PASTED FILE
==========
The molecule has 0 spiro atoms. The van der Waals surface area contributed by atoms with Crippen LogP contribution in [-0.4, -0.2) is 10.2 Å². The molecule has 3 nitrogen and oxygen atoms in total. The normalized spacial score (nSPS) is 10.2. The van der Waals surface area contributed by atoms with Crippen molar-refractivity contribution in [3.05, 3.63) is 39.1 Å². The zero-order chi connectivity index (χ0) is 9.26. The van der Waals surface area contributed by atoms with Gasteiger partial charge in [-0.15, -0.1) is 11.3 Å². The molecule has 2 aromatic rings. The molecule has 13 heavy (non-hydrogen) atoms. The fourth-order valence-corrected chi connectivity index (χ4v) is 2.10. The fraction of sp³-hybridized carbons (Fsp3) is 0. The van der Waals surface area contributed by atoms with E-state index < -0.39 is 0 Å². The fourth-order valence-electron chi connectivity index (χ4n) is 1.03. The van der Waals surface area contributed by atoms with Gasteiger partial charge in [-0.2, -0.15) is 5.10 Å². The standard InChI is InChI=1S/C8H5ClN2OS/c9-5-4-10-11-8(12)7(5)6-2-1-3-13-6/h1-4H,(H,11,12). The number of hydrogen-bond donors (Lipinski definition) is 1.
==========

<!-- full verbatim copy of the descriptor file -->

The molecule has 0 spiro atoms. The van der Waals surface area contributed by atoms with Crippen LogP contribution in [-0.4, -0.2) is 10.2 Å². The molecule has 3 nitrogen and oxygen atoms in total. The normalized spacial score (nSPS) is 10.2. The van der Waals surface area contributed by atoms with Crippen molar-refractivity contribution in [3.05, 3.63) is 39.1 Å². The zero-order chi connectivity index (χ0) is 9.26. The van der Waals surface area contributed by atoms with Gasteiger partial charge in [-0.15, -0.1) is 11.3 Å². The molecule has 2 aromatic rings. The molecule has 13 heavy (non-hydrogen) atoms. The fourth-order valence-corrected chi connectivity index (χ4v) is 2.10. The fraction of sp³-hybridized carbons (Fsp3) is 0. The van der Waals surface area contributed by atoms with E-state index < -0.39 is 0 Å². The fourth-order valence-electron chi connectivity index (χ4n) is 1.03. The van der Waals surface area contributed by atoms with Gasteiger partial charge in [-0.2, -0.15) is 5.10 Å². The standard InChI is InChI=1S/C8H5ClN2OS/c9-5-4-10-11-8(12)7(5)6-2-1-3-13-6/h1-4H,(H,11,12). The number of hydrogen-bond donors (Lipinski definition) is 1.